Accounts receivable—that is, the money owed to the company as a result of sales made on credit for which payment has not yet been received—are a major element in working capital for most companies. And they are one of the reasons we can assert that working capital is not the same as available cash and that the timing of short-term flows is vitally important.
If a company is selling a major part of its output on credit and giving 30 days' credit, its accounts receivable will be about equal to sales of30 days—that is, to one-twelfth of its annual sales—if sales are reasonably stable over the year. And if the company's collection policies are so liberal or ineffective that in practice customers are paying an average of, say, 45 days after they are billed, accounts receivable are no less than one-eighth of annual sales. Investment in accounts receivable is a use of funds. The company has to finance the credit it is giving to its customers by allowing its money to be tied up in this way instead of being available for investment in productive uses. Therefore, accounts receivable, like cash, have an opportunity cost.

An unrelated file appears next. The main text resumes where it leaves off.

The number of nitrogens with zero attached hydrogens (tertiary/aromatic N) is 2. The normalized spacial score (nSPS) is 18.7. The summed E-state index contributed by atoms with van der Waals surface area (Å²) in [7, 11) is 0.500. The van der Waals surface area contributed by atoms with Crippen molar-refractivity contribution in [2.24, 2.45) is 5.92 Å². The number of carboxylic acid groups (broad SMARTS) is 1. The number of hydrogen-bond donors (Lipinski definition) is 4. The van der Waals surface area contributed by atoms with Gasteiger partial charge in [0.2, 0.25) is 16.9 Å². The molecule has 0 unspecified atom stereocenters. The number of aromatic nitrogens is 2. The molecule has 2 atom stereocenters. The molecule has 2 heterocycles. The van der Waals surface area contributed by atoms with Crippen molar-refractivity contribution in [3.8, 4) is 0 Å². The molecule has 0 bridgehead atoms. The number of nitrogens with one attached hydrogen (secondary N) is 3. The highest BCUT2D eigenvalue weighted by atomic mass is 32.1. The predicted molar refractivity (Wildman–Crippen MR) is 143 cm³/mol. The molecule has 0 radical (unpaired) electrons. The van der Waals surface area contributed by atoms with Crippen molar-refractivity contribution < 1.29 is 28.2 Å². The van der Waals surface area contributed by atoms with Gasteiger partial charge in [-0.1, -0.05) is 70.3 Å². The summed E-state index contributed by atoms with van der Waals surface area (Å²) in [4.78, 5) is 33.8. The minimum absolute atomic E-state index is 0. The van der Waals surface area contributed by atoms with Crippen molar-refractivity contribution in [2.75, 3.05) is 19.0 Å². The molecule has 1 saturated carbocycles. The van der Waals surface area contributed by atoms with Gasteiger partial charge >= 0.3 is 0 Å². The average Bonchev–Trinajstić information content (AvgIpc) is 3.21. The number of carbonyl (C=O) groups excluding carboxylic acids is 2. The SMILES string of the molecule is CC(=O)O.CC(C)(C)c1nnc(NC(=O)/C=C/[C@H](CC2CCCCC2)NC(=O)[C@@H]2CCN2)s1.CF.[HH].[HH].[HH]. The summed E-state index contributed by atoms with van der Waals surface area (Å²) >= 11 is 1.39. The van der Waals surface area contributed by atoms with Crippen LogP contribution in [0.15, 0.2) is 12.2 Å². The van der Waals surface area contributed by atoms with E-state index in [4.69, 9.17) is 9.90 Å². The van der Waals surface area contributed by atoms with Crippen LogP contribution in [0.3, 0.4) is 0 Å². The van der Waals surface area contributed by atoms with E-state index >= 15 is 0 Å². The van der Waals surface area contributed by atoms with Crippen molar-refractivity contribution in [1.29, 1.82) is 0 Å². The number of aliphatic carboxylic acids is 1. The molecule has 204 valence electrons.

The magnitude of a company's accounts receivable obviously depends on a number of factors:
The level and the pattern of sales
The breakdown between cash and credit sales
The nominal credit terms offered
The way these credit ...